It wasn't.

Honestly, it probably wasn't the quilting lines that were the problem, it was likely the density of the quilting.  Sometimes, less is more.

The quilting distorted the simple design on the quilt top.

I share, not because I am proud of the mistake, but because quilting is a process with learnings ... every day.  And I want to share the learnings as well.

The good news is it was a baby quilt, so it was only about 3 hours with a seam ripper to remove it.

But rip it out I did!  In the end, I went SUPER simple.  Straightly line quilting at 1 7/8" spacing (that was determined by the spacing on the elements in the quilt).   It's just tight enough that nothing else is needed and yet I call the quilting both loose and scarce.

It's an example of NOT letting the quilting take over the quilt.  This is a simple design.  In the absence of a cool, mid-century-modern quilt design on a long arm, this quilt just needed some basic quilting that let the design shine through.

Oh ... and did I mention the PERFECT backing that I had in my stash?


Quilt details:

Pattern:  Freja Quilt Pattern by Shinersview (hopefully launching July 25th).
Dimensions:  Baby version, 40" x 50"
Fabric:  Kona solids.  Ash, Curry and two other yellows (not sure which ones)
Backing:  Honeycomb something, purchased about 2 years ago from Hawthorne Supply, pretty sure it's no longer available. Oh wait!  I found it.  It's Minimalista by AGF Studio.
Binding:  Kona Curry solid

Oh, and not only did I quilt the same quilt twice in two days 😏I also baked my FIRST EVER pie!

And it was AWESOME!  A blueberry & rhubarb pie with a home baked pie crust, no less.  You can find the recipe here and it gets 5 out 5 stars!  Pretty simple to make and it was delicious—hubs and I polished it off in 3 nights—just the two of us!

Lisa launched today ...

Tuesday, July 9, 2019

Ssshh ... at least that's how I think I am treating yesterday's launch.

After 2 years building a successful little business on Etsy ... earlier this year I started to grow weary of the constant changes that Etsy was making and the impact that they were having on my business.  So I researched some options and in January, started working on opening up on the Shopify platform.

Funny thing is, that's it's actually been ready since about March, yet for some reason, I just haven't been ready to take the plunge.  But plunge I did ... yesterday!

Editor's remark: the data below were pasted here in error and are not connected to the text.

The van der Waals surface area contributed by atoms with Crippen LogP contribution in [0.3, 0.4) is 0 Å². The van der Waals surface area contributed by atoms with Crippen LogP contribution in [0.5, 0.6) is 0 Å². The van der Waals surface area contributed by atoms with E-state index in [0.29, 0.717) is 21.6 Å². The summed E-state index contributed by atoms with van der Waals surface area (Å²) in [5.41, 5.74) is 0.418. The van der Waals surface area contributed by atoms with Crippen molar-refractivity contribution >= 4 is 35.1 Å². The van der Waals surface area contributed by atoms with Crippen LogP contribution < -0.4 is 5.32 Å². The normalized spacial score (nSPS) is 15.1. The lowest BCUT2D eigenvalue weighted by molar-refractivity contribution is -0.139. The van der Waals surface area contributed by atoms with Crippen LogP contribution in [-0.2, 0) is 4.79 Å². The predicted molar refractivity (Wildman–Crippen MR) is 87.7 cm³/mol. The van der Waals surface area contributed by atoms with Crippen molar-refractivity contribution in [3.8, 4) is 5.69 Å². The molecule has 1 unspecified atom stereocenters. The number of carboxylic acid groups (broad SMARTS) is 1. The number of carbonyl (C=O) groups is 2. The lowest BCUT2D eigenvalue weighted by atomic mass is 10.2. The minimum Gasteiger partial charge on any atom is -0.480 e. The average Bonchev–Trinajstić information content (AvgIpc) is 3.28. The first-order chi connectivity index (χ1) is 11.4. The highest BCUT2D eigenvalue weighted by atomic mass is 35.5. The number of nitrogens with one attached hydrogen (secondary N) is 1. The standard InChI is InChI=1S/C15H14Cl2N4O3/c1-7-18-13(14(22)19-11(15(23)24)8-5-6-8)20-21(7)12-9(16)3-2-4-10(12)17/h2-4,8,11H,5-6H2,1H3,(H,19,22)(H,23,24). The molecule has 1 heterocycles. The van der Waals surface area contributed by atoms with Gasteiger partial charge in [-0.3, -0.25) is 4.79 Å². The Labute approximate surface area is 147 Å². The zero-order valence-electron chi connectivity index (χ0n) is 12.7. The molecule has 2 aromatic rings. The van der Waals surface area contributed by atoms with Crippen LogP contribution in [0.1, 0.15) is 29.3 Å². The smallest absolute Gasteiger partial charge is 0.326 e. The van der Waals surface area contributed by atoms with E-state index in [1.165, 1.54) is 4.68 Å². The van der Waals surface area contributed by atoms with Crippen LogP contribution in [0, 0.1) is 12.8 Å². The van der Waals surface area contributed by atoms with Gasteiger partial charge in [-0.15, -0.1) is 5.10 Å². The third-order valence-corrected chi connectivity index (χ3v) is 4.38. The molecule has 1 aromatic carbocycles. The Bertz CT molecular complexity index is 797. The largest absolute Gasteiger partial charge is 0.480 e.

I guess I am being somewhat quiet as I am still working on a few things that need some attention and most of my pillow inventory is still missing.

That said, I am proud that it's out there ... and I am happy to say that I was able to navigate Shopify's tools bin and do all of the creation of the site on my own.

And what I am SUPER proud of is the decision I have made to donate 10% of all profits from to a charitable cause that is near and dear to me, Ovarian cancer research.  If you've been reading this blog for awhile, you know that I am a survivor of Stage IIC Ovarian cancer—an 18-year survivor.  As I have discovered over the past 18 years—there simply are not a lot of us out there.

When I opened the store and started selling on Etsy, it was to pay for my health insurance (that's another topic for another day).  Now that the shop brings in enough profit to pay my health insurance premiums, I want to give back and help others fight a disease that claims far too many of us each year.

So there you have it!  There will be more about the store over the coming weeks I am sure.  For those of you who have a few minutes, head on over and give it a look.  Feedback at this stage is ALWAYS so welcome and I would love to hear it.

Thanks for stopping by and reading this blog, as intermittent as these posts tend to be, I do always have the best of intention to post some of my efforts.  So I will leave you with the commitment that I will continue to remind myself to do so!